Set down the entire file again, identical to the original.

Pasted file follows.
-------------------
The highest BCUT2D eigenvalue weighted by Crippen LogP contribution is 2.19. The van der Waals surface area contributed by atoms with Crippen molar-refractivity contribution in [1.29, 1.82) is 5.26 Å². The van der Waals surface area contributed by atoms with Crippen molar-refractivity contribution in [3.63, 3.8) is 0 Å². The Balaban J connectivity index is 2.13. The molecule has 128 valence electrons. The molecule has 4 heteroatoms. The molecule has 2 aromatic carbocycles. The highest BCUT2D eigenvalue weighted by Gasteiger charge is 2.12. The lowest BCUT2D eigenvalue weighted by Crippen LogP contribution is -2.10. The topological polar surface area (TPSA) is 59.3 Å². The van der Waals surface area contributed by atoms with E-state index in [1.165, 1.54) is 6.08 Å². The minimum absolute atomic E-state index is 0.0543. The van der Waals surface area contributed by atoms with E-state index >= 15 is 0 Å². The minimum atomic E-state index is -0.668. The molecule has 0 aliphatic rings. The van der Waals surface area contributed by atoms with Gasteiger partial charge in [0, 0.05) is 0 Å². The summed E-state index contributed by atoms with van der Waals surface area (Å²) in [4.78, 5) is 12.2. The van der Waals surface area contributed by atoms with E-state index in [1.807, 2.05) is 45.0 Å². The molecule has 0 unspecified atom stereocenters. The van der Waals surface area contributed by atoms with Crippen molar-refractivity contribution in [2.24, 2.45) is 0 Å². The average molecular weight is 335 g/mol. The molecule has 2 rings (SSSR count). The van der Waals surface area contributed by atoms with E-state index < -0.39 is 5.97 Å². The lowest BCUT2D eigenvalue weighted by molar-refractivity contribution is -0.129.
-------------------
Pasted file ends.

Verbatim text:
The highest BCUT2D eigenvalue weighted by Crippen LogP contribution is 2.19. The van der Waals surface area contributed by atoms with Crippen molar-refractivity contribution in [1.29, 1.82) is 5.26 Å². The van der Waals surface area contributed by atoms with Crippen molar-refractivity contribution in [3.63, 3.8) is 0 Å². The Balaban J connectivity index is 2.13. The molecule has 128 valence electrons. The molecule has 4 heteroatoms. The molecule has 2 aromatic carbocycles. The highest BCUT2D eigenvalue weighted by Gasteiger charge is 2.12. The lowest BCUT2D eigenvalue weighted by Crippen LogP contribution is -2.10. The topological polar surface area (TPSA) is 59.3 Å². The van der Waals surface area contributed by atoms with E-state index in [1.165, 1.54) is 6.08 Å². The minimum absolute atomic E-state index is 0.0543. The van der Waals surface area contributed by atoms with E-state index >= 15 is 0 Å². The minimum atomic E-state index is -0.668. The molecule has 0 aliphatic rings. The van der Waals surface area contributed by atoms with Gasteiger partial charge in [0, 0.05) is 0 Å². The summed E-state index contributed by atoms with van der Waals surface area (Å²) in [4.78, 5) is 12.2. The van der Waals surface area contributed by atoms with E-state index in [1.807, 2.05) is 45.0 Å². The molecule has 0 unspecified atom stereocenters. The van der Waals surface area contributed by atoms with Crippen molar-refractivity contribution in [2.24, 2.45) is 0 Å². The average molecular weight is 335 g/mol. The molecule has 2 rings (SSSR count). The van der Waals surface area contributed by atoms with E-state index < -0.39 is 5.97 Å². The lowest BCUT2D eigenvalue weighted by molar-refractivity contribution is -0.129.